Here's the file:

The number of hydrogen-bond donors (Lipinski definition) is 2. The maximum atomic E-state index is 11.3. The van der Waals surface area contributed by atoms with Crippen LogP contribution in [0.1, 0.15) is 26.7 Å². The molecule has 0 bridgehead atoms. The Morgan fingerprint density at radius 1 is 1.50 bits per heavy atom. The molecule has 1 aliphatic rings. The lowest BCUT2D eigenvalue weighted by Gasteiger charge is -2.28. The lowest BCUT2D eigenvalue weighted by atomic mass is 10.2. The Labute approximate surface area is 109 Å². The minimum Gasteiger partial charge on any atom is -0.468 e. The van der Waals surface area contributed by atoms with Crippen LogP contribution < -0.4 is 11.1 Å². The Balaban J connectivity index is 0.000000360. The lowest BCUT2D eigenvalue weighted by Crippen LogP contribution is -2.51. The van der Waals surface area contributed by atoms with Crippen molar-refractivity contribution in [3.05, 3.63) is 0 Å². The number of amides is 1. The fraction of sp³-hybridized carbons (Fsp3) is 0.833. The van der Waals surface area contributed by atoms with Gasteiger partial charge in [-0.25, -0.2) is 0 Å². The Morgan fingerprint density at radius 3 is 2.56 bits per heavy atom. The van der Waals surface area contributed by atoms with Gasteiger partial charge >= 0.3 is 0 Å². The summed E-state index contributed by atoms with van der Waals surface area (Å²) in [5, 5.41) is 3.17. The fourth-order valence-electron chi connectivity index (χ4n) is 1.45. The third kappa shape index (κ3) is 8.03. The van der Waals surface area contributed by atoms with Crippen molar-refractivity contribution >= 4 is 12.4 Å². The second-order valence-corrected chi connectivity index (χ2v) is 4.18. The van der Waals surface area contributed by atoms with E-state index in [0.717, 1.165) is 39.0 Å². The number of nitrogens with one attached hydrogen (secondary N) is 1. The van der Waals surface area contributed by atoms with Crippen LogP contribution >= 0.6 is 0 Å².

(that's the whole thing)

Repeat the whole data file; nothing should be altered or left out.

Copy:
The number of hydrogen-bond donors (Lipinski definition) is 2. The maximum atomic E-state index is 11.3. The van der Waals surface area contributed by atoms with Crippen LogP contribution in [0.1, 0.15) is 26.7 Å². The molecule has 0 bridgehead atoms. The Morgan fingerprint density at radius 1 is 1.50 bits per heavy atom. The molecule has 1 aliphatic rings. The lowest BCUT2D eigenvalue weighted by Gasteiger charge is -2.28. The lowest BCUT2D eigenvalue weighted by atomic mass is 10.2. The Labute approximate surface area is 109 Å². The minimum Gasteiger partial charge on any atom is -0.468 e. The van der Waals surface area contributed by atoms with Crippen LogP contribution < -0.4 is 11.1 Å². The Balaban J connectivity index is 0.000000360. The lowest BCUT2D eigenvalue weighted by Crippen LogP contribution is -2.51. The van der Waals surface area contributed by atoms with Crippen molar-refractivity contribution in [3.05, 3.63) is 0 Å². The number of amides is 1. The fraction of sp³-hybridized carbons (Fsp3) is 0.833. The van der Waals surface area contributed by atoms with Gasteiger partial charge in [-0.25, -0.2) is 0 Å². The Morgan fingerprint density at radius 3 is 2.56 bits per heavy atom. The van der Waals surface area contributed by atoms with Gasteiger partial charge >= 0.3 is 0 Å². The summed E-state index contributed by atoms with van der Waals surface area (Å²) in [5, 5.41) is 3.17. The fourth-order valence-electron chi connectivity index (χ4n) is 1.45. The third kappa shape index (κ3) is 8.03. The van der Waals surface area contributed by atoms with Crippen molar-refractivity contribution >= 4 is 12.4 Å². The second-order valence-corrected chi connectivity index (χ2v) is 4.18. The van der Waals surface area contributed by atoms with E-state index in [0.717, 1.165) is 39.0 Å². The number of nitrogens with one attached hydrogen (secondary N) is 1. The van der Waals surface area contributed by atoms with Crippen LogP contribution >= 0.6 is 0 Å².